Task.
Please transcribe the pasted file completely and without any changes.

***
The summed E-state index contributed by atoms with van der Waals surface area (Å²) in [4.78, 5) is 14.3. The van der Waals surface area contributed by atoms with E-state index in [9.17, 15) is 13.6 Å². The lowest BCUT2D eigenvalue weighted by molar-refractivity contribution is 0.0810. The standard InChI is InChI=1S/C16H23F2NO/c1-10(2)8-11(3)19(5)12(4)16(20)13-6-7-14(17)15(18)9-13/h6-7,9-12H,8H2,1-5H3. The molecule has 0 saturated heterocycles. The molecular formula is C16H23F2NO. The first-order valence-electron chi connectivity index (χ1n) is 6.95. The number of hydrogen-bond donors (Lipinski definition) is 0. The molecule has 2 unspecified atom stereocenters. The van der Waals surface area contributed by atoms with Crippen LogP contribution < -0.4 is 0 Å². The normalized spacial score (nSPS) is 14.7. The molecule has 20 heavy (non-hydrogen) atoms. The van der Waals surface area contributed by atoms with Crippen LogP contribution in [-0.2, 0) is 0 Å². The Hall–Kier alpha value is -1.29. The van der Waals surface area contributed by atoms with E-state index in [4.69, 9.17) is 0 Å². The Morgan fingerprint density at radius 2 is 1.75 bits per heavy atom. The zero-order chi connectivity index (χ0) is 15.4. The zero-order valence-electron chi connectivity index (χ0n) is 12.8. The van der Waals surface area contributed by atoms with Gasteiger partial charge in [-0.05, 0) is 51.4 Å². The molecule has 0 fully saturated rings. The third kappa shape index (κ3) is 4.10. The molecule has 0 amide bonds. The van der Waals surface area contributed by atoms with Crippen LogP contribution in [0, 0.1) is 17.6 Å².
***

The summed E-state index contributed by atoms with van der Waals surface area (Å²) in [4.78, 5) is 14.3. The van der Waals surface area contributed by atoms with E-state index in [9.17, 15) is 13.6 Å². The lowest BCUT2D eigenvalue weighted by molar-refractivity contribution is 0.0810. The standard InChI is InChI=1S/C16H23F2NO/c1-10(2)8-11(3)19(5)12(4)16(20)13-6-7-14(17)15(18)9-13/h6-7,9-12H,8H2,1-5H3. The molecule has 0 saturated heterocycles. The molecular formula is C16H23F2NO. The first-order valence-electron chi connectivity index (χ1n) is 6.95. The number of hydrogen-bond donors (Lipinski definition) is 0. The molecule has 2 unspecified atom stereocenters. The van der Waals surface area contributed by atoms with Crippen LogP contribution < -0.4 is 0 Å². The normalized spacial score (nSPS) is 14.7. The molecule has 20 heavy (non-hydrogen) atoms. The van der Waals surface area contributed by atoms with Crippen LogP contribution in [-0.2, 0) is 0 Å². The Hall–Kier alpha value is -1.29. The van der Waals surface area contributed by atoms with E-state index in [4.69, 9.17) is 0 Å². The Morgan fingerprint density at radius 2 is 1.75 bits per heavy atom. The zero-order chi connectivity index (χ0) is 15.4. The zero-order valence-electron chi connectivity index (χ0n) is 12.8. The van der Waals surface area contributed by atoms with Gasteiger partial charge in [-0.05, 0) is 51.4 Å². The molecule has 0 fully saturated rings. The third kappa shape index (κ3) is 4.10. The molecule has 0 amide bonds. The van der Waals surface area contributed by atoms with Crippen LogP contribution in [0, 0.1) is 17.6 Å².